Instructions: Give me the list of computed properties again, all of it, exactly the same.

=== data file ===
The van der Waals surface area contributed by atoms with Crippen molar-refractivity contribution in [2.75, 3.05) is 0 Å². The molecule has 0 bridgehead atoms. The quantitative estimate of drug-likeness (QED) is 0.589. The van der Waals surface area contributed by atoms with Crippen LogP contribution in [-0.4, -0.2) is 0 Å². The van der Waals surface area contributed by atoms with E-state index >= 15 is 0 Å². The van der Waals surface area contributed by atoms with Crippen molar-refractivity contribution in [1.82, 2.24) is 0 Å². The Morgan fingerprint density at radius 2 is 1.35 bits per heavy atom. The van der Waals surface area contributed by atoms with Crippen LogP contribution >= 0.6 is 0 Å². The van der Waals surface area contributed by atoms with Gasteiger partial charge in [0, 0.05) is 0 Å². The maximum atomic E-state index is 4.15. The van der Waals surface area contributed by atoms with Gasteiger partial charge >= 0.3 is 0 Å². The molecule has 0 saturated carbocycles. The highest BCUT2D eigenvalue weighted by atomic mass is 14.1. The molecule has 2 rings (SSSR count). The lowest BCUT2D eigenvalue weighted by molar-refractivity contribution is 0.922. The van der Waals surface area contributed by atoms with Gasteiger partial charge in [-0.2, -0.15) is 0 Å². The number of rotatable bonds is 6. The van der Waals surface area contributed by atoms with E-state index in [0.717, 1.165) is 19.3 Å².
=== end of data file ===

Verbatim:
The van der Waals surface area contributed by atoms with Crippen molar-refractivity contribution in [2.75, 3.05) is 0 Å². The molecule has 0 bridgehead atoms. The quantitative estimate of drug-likeness (QED) is 0.589. The van der Waals surface area contributed by atoms with Crippen LogP contribution in [-0.4, -0.2) is 0 Å². The van der Waals surface area contributed by atoms with E-state index >= 15 is 0 Å². The van der Waals surface area contributed by atoms with Crippen molar-refractivity contribution in [1.82, 2.24) is 0 Å². The Morgan fingerprint density at radius 2 is 1.35 bits per heavy atom. The van der Waals surface area contributed by atoms with Crippen LogP contribution >= 0.6 is 0 Å². The van der Waals surface area contributed by atoms with Gasteiger partial charge in [0, 0.05) is 0 Å². The maximum atomic E-state index is 4.15. The van der Waals surface area contributed by atoms with Gasteiger partial charge >= 0.3 is 0 Å². The molecule has 0 saturated carbocycles. The highest BCUT2D eigenvalue weighted by atomic mass is 14.1. The molecule has 2 rings (SSSR count). The lowest BCUT2D eigenvalue weighted by molar-refractivity contribution is 0.922. The van der Waals surface area contributed by atoms with Gasteiger partial charge in [-0.2, -0.15) is 0 Å². The number of rotatable bonds is 6. The van der Waals surface area contributed by atoms with E-state index in [0.717, 1.165) is 19.3 Å².